What happened to Cora?She seems to have disapperared as a character.
    There seems to be an overall irritability and resignation to the actors.
    Branson redeems himself by keeping the Estate going.
    I liked O'Brien because she was real and straightforward.I miss her character.
    Edith's being in the precarious position of dating a possibly philandering and dishonest man and heading for Germany is intiguing.
    Well.we'll see what develops

    • trinimoy 15

      I am another die hard DW fan, but I think the newest plots and sub plots could wear a bit thin. Fellowes should take us back to the days when Cora and Robert courted before the children came; of course this would require a whole new cast, but the possibilities are intriguing. I do not want to become bored with DW. however the latest offerings are no longer as exciting as the earlier episodes. We lost some key characters and risk rendering the series as too banal.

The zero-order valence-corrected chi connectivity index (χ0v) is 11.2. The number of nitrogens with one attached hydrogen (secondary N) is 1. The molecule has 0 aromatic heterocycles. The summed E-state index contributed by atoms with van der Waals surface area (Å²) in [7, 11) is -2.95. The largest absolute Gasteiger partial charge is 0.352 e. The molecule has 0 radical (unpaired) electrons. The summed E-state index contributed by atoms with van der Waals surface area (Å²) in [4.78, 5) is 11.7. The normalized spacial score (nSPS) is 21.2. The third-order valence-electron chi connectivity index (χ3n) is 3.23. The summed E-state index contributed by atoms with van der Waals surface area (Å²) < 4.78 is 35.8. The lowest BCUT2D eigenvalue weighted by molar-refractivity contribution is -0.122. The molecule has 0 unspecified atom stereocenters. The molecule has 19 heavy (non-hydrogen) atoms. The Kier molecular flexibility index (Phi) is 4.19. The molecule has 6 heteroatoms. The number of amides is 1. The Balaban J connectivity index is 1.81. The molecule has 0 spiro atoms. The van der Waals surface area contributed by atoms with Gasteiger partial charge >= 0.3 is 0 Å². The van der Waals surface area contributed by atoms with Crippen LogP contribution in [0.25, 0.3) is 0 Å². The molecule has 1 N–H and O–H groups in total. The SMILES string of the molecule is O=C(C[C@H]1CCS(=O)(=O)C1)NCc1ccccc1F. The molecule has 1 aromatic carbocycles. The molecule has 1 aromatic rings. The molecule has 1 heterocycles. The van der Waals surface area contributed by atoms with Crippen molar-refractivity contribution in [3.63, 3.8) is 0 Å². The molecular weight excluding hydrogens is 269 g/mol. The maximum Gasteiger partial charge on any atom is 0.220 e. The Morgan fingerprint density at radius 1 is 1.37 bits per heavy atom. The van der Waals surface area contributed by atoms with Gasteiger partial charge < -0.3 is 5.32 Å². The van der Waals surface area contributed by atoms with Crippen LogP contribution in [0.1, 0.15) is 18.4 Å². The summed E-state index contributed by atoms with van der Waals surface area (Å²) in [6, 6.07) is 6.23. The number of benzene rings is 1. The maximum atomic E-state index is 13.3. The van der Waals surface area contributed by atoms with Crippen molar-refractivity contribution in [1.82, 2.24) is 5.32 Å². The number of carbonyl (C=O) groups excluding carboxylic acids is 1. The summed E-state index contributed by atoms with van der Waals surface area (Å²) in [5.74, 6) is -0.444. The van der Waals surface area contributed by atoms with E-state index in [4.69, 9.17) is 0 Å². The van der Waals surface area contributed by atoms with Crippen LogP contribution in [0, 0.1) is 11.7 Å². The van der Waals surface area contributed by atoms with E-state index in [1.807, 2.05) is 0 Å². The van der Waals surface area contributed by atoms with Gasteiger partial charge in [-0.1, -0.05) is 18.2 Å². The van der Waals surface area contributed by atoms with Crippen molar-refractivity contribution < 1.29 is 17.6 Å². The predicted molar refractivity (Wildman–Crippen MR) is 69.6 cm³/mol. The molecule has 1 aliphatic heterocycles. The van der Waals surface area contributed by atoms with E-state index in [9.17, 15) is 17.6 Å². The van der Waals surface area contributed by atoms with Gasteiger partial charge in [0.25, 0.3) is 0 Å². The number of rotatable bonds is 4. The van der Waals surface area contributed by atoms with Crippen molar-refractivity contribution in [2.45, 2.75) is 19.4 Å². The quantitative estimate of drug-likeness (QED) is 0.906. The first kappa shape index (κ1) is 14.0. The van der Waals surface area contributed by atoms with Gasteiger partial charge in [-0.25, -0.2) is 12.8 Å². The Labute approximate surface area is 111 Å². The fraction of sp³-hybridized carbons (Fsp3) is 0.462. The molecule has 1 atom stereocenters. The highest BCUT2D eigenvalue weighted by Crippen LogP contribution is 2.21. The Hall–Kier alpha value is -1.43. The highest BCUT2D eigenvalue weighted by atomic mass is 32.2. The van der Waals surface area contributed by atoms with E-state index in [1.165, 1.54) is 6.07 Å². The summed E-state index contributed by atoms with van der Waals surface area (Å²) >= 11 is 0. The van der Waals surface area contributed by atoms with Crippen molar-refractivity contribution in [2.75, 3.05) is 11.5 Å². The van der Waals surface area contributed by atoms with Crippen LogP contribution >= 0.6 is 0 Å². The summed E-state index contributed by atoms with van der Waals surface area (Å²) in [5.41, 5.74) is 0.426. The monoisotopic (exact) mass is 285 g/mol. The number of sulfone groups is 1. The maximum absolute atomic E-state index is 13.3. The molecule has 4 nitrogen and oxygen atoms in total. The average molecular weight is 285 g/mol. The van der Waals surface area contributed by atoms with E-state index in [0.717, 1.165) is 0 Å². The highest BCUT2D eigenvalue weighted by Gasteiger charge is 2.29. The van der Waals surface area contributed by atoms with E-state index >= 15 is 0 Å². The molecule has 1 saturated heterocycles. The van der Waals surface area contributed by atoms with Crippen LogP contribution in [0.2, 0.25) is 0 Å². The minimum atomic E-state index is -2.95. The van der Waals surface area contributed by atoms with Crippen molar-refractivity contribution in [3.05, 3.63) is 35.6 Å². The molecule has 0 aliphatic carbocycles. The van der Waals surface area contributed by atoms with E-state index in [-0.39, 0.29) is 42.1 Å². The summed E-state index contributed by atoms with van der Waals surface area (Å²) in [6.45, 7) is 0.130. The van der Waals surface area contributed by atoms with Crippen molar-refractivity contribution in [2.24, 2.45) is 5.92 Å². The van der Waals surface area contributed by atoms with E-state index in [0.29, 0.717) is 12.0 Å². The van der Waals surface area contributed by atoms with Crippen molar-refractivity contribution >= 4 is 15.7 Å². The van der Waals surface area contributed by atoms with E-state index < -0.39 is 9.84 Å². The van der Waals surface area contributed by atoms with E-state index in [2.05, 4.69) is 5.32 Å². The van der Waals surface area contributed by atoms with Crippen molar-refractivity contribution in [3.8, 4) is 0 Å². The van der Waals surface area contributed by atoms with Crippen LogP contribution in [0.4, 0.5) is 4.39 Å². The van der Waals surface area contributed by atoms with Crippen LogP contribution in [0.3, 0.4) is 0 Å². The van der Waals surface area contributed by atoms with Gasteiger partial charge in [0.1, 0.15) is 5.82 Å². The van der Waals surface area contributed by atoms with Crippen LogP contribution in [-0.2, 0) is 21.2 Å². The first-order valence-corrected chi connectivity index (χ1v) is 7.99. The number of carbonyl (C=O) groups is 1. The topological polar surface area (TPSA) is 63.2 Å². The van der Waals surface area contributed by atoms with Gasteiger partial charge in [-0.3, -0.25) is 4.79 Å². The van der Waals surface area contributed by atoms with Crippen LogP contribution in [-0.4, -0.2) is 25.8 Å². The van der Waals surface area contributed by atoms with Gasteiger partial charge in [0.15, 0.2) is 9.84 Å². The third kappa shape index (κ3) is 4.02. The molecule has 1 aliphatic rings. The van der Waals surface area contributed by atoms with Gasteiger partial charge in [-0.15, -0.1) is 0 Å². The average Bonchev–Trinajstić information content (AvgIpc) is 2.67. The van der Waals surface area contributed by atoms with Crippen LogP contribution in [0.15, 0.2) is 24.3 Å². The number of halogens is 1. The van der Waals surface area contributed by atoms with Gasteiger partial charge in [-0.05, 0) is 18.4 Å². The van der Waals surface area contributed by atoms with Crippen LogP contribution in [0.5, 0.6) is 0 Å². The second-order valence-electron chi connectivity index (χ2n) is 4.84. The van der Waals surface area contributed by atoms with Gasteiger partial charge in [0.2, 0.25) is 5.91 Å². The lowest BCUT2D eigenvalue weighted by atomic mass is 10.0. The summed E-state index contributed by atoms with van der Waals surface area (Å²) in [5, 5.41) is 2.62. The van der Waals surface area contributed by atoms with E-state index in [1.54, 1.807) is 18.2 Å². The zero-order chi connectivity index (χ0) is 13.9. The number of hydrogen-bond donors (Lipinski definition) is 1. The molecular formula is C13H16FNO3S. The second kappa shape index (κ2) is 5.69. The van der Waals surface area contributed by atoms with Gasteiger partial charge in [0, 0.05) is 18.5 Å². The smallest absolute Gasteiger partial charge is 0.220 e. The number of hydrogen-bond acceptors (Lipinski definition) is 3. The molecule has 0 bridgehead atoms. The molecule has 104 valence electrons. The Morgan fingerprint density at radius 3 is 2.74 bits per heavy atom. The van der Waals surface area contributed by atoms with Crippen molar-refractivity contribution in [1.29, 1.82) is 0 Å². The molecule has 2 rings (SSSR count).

• brownbreadandale4

        Perfect is for heaven!
        Stop demanding perfection on earth!

        They are doing the best they can; they are not trying to annoy YOU! If you are that hard to please, find something that meets your standards; don't trash the rest of us!

        Also, you are hardly a “die hard” fan with that list of complaints. You are an “erstwhile” fan at best.

    • brownbreadandale4

      He was NOT an “unknown.” He had been Carson's partner in vaudeville (and was part of the initial offering, so this was the SECOND time he was at the Abbey).

      And, he had a trade, and they found a job for him. Nothing unusual about that. They found a job for the maid who wanted to be a typist. And a job for William when he joined the war effort. And a job for Molesley. And a place for Sybil in the hospital. And a place for Barrow when he joined the military. And MONEY for the maid who “intrigued” Robert. And a second chance for Edna. And a second place for Barrow. They were VERY interested in putting folks in the correct “spot.” That was something that Robert did, and Cora did, and Mary did, and Carter did, and Mrs. Hughes did. And, Isobel also did with regularity.